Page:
Would you like to incorporate more prayer into your family’s routine?
In this post we will read a quotation about the effects of praying with our children and explore the idea of utilizing Baha’i music to add more prayer time to our days.Read More
Regular reading of the Writings and prayerful meditation on the teachings are two of the requisites for spiritual growth. Incorporating prayer and the spirit of prayerfulness into our daily routine will no doubt aid in fulfilling these obligations.
When we pray, we are in the presence of God. It is a very special time, a time to be humble and to listen with all our hearts to God’s guidance. Before we pray we should clear our minds and focus on God by taking a prayerful position. This may mean sitting with our arms crossed or hands on our laps and our eyes closed, to help us concentrate. Our voices should be reverent and we should listen quietly when others recite prayers.
This post offers eight ideas for teaching prayerfulness to young children.Pin It Read More
Emily is an educator turned homeschooling mother to three boys and co-founder of Tender Sapling, a Baha’i inspired online shop and blog. She can also be found teaching Children’s Classes, serving as Organizational Change Facilitator for Best for Babes Foundation, and writing about creating a breastfeeding-friendly world. Emily has a master’s degree in education from Harvard and has designed and managed educational programs in the United States, Asia, and Europe.
In this interview we will talk with Emily about how the Baha’i Faith has shaped her role as a mother, and influences her home life as well as her business.Pin It Read More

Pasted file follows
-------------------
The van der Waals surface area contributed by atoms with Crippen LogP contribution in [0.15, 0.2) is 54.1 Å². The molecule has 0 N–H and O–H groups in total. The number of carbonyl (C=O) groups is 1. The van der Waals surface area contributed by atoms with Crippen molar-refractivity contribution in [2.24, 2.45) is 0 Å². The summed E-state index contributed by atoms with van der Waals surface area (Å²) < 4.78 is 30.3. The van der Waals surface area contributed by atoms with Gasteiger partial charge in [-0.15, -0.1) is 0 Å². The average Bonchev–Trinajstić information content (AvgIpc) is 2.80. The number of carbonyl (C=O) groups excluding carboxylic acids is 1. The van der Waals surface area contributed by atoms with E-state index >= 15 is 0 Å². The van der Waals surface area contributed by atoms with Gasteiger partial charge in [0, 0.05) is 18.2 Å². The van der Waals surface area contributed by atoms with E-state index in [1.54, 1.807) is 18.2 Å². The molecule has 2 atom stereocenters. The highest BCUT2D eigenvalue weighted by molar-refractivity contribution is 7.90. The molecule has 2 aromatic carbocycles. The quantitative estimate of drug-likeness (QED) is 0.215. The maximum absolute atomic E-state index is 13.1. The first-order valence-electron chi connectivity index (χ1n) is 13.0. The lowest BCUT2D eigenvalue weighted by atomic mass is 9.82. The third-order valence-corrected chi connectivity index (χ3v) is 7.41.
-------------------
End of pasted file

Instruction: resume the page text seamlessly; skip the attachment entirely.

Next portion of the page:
Misha Blaise is an artist and graphic designer who lives Austin, Texas with her husband Nick and their son, Kazimir. A few years ago she designed a full color prayer book which you can purchase from Misha’s online Etsy shop. Find the prayer book by clicking here.
The book is a compilation of several prayers and Writings that Misha hoped to help her son memorize. She also selected some Writings she felt would be appropriate for friends of the Faith who would enjoy teaching prayers to their children.
“As for the graphic design, I wanted to use a design style that was accessible and cute but also just a little edgy. I think there is often a certain ‘go to’ type of imagery in the world of children’s books: for instance if we are talking about the oneness of humanity, there has to be a picture of 5 children of different races and in various ethnic clothing holding hands in a field of flowers. Of course I think that imagery can be powerful, but I wanted to experiment and see if there were other ways I could create fun and uplifting images that communicated these ideas. I self-published the book; it is difficult to find publishing companies who want to take on printing a full color book because it is very expensive. My hope is that I can continue to sell my book successfully and make more books in the future!”Pin It Read More